How Ground Penetrating Radar Saves Money, Time, and Reduces Risks during Construction
A challenge present in every project is managing risk and reducing or eliminating unknown elements prior to construction. Significant risk can be present when subsurface conditions are not documented or investigated prior to the start of work. Dealing with these unearthed items can be very costly to demolish, repair or reroute and can create a need for urgent redesign amidst the chaos of construction. Early use of ground penetrating radar (GPR) on a project can greatly reduce these risks.
Common Construction Issues
Unknown buried obstructions and utilities, resulting in costly construction delays, are commonly encountered for several reasons. Many older facilities lack complete and accurate records to pinpoint the locations of buried infrastructure. Additionally, abandoned items underground such as foundations, storage tanks, vaults and utilities were typically left in place due to the inherit cost of full removal. Any new project proposed in these locations will have to absorb costs and schedule impacts to address these items. Depending on what is found, the issue could be quite expensive to correct, especially if it ultimately involves environmental remediation.
Notification to the state sponsored utility locating service (e.g., 811 or Miss Dig) is required prior to commencing with any excavation. However, this service only applies to public utilities. Plant utilities will not be covered by this service and are the responsibility of the owner to determine impact and perform any necessary modifications. This is where a private service utility locating provider can fill in the gaps and reduce risks for new projects.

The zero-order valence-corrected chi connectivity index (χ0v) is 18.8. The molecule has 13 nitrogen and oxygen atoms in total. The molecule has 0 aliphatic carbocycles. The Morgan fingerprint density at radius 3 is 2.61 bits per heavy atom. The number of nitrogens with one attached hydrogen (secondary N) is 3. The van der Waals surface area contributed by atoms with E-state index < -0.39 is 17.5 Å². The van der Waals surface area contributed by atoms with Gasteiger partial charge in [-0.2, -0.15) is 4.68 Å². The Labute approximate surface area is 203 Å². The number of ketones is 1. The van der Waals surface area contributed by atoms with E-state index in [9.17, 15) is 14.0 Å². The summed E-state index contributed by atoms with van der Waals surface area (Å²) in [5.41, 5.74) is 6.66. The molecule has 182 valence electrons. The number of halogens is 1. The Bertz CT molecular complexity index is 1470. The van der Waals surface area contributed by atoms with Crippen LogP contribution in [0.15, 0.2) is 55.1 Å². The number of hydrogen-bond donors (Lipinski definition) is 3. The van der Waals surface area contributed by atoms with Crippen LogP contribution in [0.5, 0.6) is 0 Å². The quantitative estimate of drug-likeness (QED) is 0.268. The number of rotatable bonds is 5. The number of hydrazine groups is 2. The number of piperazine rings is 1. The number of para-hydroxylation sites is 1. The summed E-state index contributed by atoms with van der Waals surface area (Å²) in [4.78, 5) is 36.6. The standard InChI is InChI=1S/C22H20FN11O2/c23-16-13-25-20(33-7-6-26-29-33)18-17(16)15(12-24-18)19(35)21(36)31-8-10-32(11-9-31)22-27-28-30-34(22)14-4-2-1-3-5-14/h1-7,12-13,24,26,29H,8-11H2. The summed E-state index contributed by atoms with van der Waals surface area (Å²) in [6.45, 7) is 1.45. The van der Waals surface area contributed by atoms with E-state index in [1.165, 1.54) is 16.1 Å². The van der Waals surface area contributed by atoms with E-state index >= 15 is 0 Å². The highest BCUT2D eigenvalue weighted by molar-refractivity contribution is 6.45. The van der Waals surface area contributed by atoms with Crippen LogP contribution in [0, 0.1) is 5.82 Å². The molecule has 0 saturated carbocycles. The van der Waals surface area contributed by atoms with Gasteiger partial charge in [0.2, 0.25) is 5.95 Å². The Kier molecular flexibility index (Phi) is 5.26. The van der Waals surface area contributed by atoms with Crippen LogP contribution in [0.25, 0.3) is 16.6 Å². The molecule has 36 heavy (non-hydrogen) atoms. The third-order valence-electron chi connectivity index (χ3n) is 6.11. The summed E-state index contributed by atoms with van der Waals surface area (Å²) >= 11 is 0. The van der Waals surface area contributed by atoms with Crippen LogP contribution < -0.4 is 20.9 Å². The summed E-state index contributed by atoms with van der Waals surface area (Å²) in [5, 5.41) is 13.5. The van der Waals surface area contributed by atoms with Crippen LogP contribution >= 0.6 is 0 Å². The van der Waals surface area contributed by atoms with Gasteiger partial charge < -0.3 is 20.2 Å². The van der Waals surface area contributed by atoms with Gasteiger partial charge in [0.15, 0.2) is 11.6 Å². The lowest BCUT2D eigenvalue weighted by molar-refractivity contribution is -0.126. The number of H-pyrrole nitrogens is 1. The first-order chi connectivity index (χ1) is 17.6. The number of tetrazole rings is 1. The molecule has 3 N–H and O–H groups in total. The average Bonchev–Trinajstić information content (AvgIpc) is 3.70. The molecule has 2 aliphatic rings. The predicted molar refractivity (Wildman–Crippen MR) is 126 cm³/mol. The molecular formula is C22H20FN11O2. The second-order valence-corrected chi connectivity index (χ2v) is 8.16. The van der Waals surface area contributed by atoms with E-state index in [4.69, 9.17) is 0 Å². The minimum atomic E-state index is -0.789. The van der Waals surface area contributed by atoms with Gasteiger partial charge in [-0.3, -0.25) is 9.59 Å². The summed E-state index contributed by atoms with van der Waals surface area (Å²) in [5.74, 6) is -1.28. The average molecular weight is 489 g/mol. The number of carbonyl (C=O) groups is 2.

Proposed underground utilities also may require a connection to an existing buried utility in which the actual position is unknown. Identifying an accurate tie-point for these utilities can be critical, especially when proper slope must be maintained, such as for a gravity-drained sewer.
Voids and Sinkholes
Voids and sinkholes may exist below the surface with no indication above ground. These are typically formed when a buried utility or structure below is washed out or when improper backfill and subbase below grade settles, leaving a vacant pocket in the soil. Sometimes when this occurs in a paved area, the pavement above can bridge the void leaving a cavity below that is not visible above grade. These voids can be detrimental to large equipment or heavy traffic as well as for crane outriggers that may punch through the surface when an unknown void is below, thus creating a serious safety concern to personnel as well as a definite impact to plant operations.
Embedded Items in Concrete
Determining the condition of existing concrete slabs and walls is important when evaluating new equipment loads or deciding if a portion of the concrete can be cut out to route new utilities or structures. Common items embedded within concrete that can cause complications if encountered include: